Hosting boats from high-tech to discarded relics, boatyards are both playground and graveyard
Vesper’s giant carbon fiber rig towered over the rest of the boats in the yard like Kareem Abdul-Jabbar visiting a kindergarten classroom at nap time. The TP52 glistened in perfect glossy shades of green and blue with no bottom paint. It seemed as if she had never touched water, lacking even the faintest of waterline residue, though you’d need binoculars to see up close. In between races and balanced on jackstands in the yard, Vesper’s perfect underbelly is two stories up. To prepare her to be launched and sailed, crewmembers brave a ladder so tall and skinny as to seem uninsurable. I cringe just thinking about the climb. With her rig up, Vesper’s masthead reaches 90 feet into the sky, taller than all the buildings in Muskegon, Michigan, where she was hanging out. The TP52 fleet was gathering on the Great Lakes for one-design freshwater sailing and then to compete in the summer’s storied distance events.
We were in town having finished our own offshore race, relaxing on the waterfront before heading home in calm weather. One of our favorite cruising activities is to spend a few hours milling about in the local boatyard, thus our Vesper-gawking.
But the picture-perfect speedster was not the only attraction in this yard. There was the modified trawler painted in Chicago Bears orange and blue and sporting a permanent tiki-bar with stadium seats as her top deck. There was the inevitable partially-disassembled all-wood Chris Craft surrounded by derelict scaffolding, an engine block, and a faded “For Sale” sign, reading “My loss, your gain.” There was the home-built steel-hulled Bruce Roberts design, called Wanderlust that, despite hauling a few years ago, is still wearing her fenders as if plotting her escape to blue water. There was a new tarp tent being built to shade the young optimistic couple turning an IOR dinosaur into a tiny house with only hand tools and hope. And of course, there was the row of indistinguishable Clorox bottle production cruisers, all “For sale by broker.”
In an age of gentrification and cruise-ship homogeneity, a good boatyard puts our dreams—and our nightmares—into stark relief.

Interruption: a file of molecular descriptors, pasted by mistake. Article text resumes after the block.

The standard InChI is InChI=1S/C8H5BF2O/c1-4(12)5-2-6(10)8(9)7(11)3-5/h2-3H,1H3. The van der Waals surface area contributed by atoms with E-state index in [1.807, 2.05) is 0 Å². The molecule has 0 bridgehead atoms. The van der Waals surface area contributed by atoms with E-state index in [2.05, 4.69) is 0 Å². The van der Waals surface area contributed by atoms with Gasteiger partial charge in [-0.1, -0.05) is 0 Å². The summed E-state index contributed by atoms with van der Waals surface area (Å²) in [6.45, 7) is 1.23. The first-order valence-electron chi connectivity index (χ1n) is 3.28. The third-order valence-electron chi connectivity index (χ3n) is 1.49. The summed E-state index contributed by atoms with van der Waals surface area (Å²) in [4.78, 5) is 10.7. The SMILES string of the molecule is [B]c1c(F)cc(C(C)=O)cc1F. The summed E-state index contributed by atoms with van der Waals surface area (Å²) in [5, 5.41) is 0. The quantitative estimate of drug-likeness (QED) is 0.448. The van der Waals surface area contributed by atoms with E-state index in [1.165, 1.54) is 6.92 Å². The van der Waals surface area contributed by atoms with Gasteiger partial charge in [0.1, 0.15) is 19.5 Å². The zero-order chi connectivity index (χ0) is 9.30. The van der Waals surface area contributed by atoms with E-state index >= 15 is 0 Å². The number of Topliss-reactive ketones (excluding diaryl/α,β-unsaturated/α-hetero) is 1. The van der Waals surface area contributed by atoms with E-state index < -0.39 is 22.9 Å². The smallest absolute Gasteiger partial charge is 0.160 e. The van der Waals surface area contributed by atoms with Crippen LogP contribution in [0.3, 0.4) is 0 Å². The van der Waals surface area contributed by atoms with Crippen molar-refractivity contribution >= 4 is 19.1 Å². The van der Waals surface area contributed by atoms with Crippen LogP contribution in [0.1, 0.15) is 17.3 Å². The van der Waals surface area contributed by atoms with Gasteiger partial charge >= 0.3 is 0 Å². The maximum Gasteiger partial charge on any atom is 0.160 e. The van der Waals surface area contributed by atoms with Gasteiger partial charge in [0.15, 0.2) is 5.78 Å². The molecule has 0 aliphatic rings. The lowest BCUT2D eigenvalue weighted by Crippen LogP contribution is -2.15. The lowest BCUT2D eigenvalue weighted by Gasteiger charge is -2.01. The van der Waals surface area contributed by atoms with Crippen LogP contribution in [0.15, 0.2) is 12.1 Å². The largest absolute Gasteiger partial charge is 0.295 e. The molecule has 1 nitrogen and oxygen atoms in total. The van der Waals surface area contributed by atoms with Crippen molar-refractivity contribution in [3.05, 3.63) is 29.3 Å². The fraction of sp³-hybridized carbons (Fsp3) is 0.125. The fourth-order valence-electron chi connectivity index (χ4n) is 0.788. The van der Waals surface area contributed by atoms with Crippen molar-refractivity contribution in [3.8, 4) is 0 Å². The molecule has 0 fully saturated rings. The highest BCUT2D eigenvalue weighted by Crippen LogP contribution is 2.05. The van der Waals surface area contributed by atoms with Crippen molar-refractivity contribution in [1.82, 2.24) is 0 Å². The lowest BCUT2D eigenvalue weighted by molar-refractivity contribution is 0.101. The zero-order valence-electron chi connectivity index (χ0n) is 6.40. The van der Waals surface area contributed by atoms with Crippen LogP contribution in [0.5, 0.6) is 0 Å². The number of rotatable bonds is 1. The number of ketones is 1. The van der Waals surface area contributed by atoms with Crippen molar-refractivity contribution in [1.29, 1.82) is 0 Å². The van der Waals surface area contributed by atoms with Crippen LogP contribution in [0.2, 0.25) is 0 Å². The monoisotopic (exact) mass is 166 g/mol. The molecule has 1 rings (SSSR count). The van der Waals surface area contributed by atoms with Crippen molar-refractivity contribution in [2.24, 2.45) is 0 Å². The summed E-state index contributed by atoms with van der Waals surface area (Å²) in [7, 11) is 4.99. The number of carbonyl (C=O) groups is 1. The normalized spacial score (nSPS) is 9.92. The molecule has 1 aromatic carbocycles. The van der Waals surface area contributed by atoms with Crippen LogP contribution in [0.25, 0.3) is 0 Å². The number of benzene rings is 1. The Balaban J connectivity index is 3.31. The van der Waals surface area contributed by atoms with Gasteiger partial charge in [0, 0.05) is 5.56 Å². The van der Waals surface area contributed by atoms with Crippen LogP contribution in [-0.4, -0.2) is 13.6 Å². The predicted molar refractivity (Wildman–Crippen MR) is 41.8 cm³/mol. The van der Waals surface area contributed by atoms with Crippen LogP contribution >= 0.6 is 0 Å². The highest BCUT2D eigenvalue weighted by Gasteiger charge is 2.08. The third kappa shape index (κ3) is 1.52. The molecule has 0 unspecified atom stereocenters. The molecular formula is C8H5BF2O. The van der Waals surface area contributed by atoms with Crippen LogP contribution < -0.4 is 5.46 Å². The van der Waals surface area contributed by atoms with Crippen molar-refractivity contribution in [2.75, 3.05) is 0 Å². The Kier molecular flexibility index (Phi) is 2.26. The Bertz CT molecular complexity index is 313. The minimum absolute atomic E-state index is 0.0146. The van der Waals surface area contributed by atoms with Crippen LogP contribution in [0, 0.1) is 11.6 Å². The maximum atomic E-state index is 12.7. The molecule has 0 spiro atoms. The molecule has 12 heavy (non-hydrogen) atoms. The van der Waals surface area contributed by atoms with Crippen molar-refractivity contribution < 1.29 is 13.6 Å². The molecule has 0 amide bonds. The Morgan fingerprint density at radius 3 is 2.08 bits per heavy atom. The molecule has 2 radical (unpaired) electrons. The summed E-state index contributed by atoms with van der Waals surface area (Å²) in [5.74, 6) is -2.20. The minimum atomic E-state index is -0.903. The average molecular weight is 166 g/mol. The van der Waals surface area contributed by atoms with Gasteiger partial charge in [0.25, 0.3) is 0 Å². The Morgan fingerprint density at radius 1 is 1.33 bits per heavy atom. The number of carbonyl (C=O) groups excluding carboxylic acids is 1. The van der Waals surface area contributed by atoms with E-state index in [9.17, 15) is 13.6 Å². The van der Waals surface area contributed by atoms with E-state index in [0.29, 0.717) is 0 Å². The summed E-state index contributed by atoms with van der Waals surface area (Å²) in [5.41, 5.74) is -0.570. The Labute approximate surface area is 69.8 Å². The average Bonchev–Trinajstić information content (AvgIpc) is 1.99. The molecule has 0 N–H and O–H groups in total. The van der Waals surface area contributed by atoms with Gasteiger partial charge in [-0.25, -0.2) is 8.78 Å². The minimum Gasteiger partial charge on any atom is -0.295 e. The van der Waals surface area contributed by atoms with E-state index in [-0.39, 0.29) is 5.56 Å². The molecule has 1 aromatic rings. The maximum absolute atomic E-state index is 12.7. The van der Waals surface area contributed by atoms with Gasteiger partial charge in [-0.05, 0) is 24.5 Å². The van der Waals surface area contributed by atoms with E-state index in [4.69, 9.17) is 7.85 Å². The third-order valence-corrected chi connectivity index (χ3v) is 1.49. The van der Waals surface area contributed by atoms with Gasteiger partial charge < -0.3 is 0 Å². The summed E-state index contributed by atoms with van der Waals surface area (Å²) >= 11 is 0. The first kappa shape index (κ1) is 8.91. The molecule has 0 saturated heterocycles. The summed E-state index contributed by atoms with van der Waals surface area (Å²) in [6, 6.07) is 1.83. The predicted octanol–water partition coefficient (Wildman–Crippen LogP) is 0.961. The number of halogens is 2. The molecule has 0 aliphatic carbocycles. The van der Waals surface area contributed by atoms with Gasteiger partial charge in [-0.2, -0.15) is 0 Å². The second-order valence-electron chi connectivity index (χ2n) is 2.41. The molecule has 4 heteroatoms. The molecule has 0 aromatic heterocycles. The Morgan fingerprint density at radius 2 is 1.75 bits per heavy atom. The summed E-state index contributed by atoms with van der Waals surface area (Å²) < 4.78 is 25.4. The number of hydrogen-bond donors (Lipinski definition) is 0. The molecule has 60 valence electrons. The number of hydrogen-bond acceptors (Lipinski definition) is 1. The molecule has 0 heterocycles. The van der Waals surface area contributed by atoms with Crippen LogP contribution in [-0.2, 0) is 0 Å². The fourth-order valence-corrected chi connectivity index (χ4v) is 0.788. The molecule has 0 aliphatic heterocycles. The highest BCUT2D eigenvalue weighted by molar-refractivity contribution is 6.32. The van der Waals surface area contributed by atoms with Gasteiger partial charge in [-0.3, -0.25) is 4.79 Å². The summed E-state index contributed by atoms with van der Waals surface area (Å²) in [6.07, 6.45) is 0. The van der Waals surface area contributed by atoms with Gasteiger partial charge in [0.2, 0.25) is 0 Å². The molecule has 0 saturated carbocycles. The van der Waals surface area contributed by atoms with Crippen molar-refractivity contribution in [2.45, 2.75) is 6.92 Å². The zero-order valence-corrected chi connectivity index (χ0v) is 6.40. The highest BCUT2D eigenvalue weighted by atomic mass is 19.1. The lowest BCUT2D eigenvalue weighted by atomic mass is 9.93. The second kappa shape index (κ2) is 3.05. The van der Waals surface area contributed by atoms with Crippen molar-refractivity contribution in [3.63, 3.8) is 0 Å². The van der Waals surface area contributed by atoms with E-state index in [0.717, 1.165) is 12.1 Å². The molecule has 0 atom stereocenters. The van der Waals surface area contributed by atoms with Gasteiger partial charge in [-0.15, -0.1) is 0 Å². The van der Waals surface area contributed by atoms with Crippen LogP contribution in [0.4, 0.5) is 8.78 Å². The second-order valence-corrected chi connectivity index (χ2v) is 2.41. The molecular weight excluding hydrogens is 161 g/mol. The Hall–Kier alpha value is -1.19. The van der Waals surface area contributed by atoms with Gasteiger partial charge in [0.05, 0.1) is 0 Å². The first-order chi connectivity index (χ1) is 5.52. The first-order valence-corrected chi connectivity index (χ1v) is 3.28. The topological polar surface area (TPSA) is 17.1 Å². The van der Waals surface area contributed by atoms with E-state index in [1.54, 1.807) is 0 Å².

On one hand, the bustling parts of a boatyard are places where anyone can ask anyone else a question. The Vesper crew might lend a tool to the couple retrofitting the old racer. A shout means “come here” and folks go to the voice from all around in case help is needed. Dust and grime get into your lunchbox and add to the flavor of your sandwich. Folks in boatyards may be Uber-rich or living paycheck-to-paycheck, but the privilege of time to play plows common ground. They are there because there is work to do in order for joy to be had.
On the other hand, the lesser-traveled parts of a boatyard are like an empty cemetery at dusk. Here we happened upon Gertrude, a seven-meter all-wood full-keel folkboat with a sagging fractional rig with jackstays. In her time, Gertrude was sporty, stout, fun and capable. Today, she languishes behind a row of mooring weights, unused floating docks and a camper-trailer. Dry-rot is overtaking. Her trailer tires haven’t held air in decades. Gertrude asks you to wonder about her owner’s life and times. Who loved her and for how long? What did glory look like for them? Time has run out on both work and play.
Vesper and Gertrude are but 500 steps from each other and while they look like different species, they have identical DNA. They’re both wind-powered boats. They were both designed to deliver safety and joy to their sailors. The main difference is that one is still doing her duty and the other has no one to do it for.
I love boatyards. These places are as much a reflection of the cultural century as the best museums of science, art or history, because they are both playgrounds and graveyards at the same time. They make play possible in the present while also holding the evidence of how the folks before us spent their best energies and time. They are about love and loss and adventure and friendship. I hope you have the time to mill about in one soon.